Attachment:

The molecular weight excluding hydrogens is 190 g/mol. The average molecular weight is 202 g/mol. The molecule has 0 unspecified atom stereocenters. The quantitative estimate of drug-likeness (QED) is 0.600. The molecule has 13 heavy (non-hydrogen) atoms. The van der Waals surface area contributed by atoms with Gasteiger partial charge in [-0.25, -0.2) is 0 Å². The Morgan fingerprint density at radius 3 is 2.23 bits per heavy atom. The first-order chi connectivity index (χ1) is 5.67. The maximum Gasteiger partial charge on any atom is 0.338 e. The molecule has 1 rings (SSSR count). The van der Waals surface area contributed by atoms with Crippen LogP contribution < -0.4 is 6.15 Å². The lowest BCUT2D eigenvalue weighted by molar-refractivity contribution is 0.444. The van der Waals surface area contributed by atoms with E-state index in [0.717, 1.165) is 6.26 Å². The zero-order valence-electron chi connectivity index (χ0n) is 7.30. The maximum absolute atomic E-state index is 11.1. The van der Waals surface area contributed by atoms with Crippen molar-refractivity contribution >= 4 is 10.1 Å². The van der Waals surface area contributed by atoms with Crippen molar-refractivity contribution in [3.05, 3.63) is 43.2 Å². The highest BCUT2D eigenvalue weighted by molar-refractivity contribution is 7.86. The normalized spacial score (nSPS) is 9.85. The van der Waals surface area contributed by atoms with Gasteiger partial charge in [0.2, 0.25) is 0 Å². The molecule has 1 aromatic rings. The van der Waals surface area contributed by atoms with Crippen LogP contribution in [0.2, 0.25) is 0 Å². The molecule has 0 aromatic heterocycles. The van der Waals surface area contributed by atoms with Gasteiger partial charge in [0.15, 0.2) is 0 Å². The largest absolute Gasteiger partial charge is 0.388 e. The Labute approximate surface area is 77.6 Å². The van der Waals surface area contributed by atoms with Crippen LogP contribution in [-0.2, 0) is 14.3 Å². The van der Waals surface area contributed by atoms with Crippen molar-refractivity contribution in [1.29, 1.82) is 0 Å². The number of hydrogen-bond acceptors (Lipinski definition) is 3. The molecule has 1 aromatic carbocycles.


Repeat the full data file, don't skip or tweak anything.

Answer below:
The molecular weight excluding hydrogens is 190 g/mol. The average molecular weight is 202 g/mol. The molecule has 0 unspecified atom stereocenters. The quantitative estimate of drug-likeness (QED) is 0.600. The molecule has 13 heavy (non-hydrogen) atoms. The van der Waals surface area contributed by atoms with Gasteiger partial charge in [-0.25, -0.2) is 0 Å². The Morgan fingerprint density at radius 3 is 2.23 bits per heavy atom. The first-order chi connectivity index (χ1) is 5.67. The maximum Gasteiger partial charge on any atom is 0.338 e. The molecule has 1 rings (SSSR count). The van der Waals surface area contributed by atoms with Crippen LogP contribution < -0.4 is 6.15 Å². The lowest BCUT2D eigenvalue weighted by molar-refractivity contribution is 0.444. The van der Waals surface area contributed by atoms with E-state index in [0.717, 1.165) is 6.26 Å². The zero-order valence-electron chi connectivity index (χ0n) is 7.30. The maximum absolute atomic E-state index is 11.1. The van der Waals surface area contributed by atoms with Crippen molar-refractivity contribution >= 4 is 10.1 Å². The van der Waals surface area contributed by atoms with Crippen molar-refractivity contribution in [3.05, 3.63) is 43.2 Å². The highest BCUT2D eigenvalue weighted by molar-refractivity contribution is 7.86. The normalized spacial score (nSPS) is 9.85. The van der Waals surface area contributed by atoms with Gasteiger partial charge in [0.2, 0.25) is 0 Å². The molecule has 1 aromatic rings. The van der Waals surface area contributed by atoms with Crippen LogP contribution in [0.2, 0.25) is 0 Å². The molecule has 0 aromatic heterocycles. The van der Waals surface area contributed by atoms with Gasteiger partial charge in [0.15, 0.2) is 0 Å². The largest absolute Gasteiger partial charge is 0.388 e. The Labute approximate surface area is 77.6 Å². The van der Waals surface area contributed by atoms with Crippen LogP contribution in [-0.2, 0) is 14.3 Å². The van der Waals surface area contributed by atoms with Crippen molar-refractivity contribution in [1.29, 1.82) is 0 Å². The number of hydrogen-bond acceptors (Lipinski definition) is 3. The molecule has 1 aromatic carbocycles.